Exercise very rarely comes easily. Sure, you might feel awesome afterwards, but actually getting up and out there? Painful.
Some days will be harder than others. Like, when it’s 5am and drizzling outside, and your dog has just nuzzled in for a cuddle. Or when it’s 6pm on a Monday and you’re choosing between a Pump Class or a glass of wine in the bath.
These are the moments we need to dig deep, and find that shining nugget of motivation that carries us through.
Well, try this on for size: by exercising daily, you’re saving yourself around $3,221 a year.
The Journal of the American Heart Association has released a study of 26,239 men and women to see if they could figure out what being active (or rather, inactive) costs each of us annually in health care spending.
Thanks to longer working hours and propensity towards unhealthy eating, our modern society is bigger and slower than ever. Our sedentary lifestyles are racking up serious health care bills as we struggle with cardiac illness, nutritional issues, muscular and skeletal strain, poor sleeping habits, anxiety, depression, type 2 diabetes, strokes, and more.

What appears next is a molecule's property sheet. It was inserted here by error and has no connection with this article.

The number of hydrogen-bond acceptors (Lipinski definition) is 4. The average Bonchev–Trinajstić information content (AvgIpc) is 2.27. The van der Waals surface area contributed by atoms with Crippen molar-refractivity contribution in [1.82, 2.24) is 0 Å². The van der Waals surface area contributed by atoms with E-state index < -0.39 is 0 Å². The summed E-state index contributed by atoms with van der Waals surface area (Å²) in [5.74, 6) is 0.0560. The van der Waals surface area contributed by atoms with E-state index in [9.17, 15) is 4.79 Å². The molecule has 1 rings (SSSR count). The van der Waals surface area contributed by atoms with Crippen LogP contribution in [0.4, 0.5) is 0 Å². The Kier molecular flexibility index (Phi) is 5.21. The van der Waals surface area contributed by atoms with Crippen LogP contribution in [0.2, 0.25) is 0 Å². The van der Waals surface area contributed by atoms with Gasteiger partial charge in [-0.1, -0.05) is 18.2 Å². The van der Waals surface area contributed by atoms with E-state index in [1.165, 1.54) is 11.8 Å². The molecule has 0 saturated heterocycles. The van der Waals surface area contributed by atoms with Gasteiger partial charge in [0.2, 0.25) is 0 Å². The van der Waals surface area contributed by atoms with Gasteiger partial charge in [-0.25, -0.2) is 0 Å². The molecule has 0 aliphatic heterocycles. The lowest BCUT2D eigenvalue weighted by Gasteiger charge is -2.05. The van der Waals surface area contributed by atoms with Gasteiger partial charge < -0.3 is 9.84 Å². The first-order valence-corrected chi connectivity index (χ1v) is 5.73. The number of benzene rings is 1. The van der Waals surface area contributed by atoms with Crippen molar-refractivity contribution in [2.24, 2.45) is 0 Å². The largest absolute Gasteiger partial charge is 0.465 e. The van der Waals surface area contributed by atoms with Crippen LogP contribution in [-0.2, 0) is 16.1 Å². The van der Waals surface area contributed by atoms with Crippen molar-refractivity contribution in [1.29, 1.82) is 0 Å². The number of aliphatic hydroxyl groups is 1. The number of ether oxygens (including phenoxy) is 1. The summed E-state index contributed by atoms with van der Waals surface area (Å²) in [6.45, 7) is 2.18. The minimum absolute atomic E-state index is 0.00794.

According to an article by The New York Times on the AHA's research, "The study concluded that inactivity costs the world economy almost $68 billion annually in medical expenses and lost productivity. In the United States alone, the total was almost $28 billion."
Australia's healthcare system is also beginning to groan under the weight of poor health.
According to The Huffington Post, inactivity is costing Australia $805 million a year on conditions associated with non-active lifestyles, such as coronary heart disease, stroke, and type 2 diabetes.
The Australian Institute of Health and Welfare estimates the majority of Australian sit in the 'obese' end of the spectrum.